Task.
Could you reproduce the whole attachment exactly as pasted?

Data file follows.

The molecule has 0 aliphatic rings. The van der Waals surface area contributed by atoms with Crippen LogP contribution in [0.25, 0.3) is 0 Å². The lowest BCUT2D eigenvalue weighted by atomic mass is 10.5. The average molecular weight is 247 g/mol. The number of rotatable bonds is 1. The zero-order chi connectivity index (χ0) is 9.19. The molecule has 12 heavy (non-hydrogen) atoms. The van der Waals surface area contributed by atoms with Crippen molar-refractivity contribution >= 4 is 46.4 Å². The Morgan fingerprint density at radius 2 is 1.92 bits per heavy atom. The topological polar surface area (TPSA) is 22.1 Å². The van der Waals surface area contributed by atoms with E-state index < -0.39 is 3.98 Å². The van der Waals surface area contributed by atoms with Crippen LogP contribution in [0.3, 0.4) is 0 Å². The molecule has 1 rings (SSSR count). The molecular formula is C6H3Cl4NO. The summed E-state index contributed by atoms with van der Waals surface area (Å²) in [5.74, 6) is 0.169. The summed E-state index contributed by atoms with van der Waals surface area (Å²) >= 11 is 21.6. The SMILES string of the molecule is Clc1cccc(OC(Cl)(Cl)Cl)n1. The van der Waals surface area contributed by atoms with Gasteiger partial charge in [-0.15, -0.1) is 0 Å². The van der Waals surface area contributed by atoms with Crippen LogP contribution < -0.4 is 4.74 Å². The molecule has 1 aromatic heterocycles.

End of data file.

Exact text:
The molecule has 0 aliphatic rings. The van der Waals surface area contributed by atoms with Crippen LogP contribution in [0.25, 0.3) is 0 Å². The lowest BCUT2D eigenvalue weighted by atomic mass is 10.5. The average molecular weight is 247 g/mol. The number of rotatable bonds is 1. The zero-order chi connectivity index (χ0) is 9.19. The molecule has 12 heavy (non-hydrogen) atoms. The van der Waals surface area contributed by atoms with Crippen molar-refractivity contribution >= 4 is 46.4 Å². The Morgan fingerprint density at radius 2 is 1.92 bits per heavy atom. The topological polar surface area (TPSA) is 22.1 Å². The van der Waals surface area contributed by atoms with E-state index < -0.39 is 3.98 Å². The van der Waals surface area contributed by atoms with Crippen LogP contribution in [0.3, 0.4) is 0 Å². The molecule has 1 rings (SSSR count). The molecular formula is C6H3Cl4NO. The summed E-state index contributed by atoms with van der Waals surface area (Å²) in [5.74, 6) is 0.169. The summed E-state index contributed by atoms with van der Waals surface area (Å²) >= 11 is 21.6. The SMILES string of the molecule is Clc1cccc(OC(Cl)(Cl)Cl)n1. The van der Waals surface area contributed by atoms with Gasteiger partial charge in [-0.15, -0.1) is 0 Å². The van der Waals surface area contributed by atoms with Crippen LogP contribution < -0.4 is 4.74 Å². The molecule has 1 aromatic heterocycles.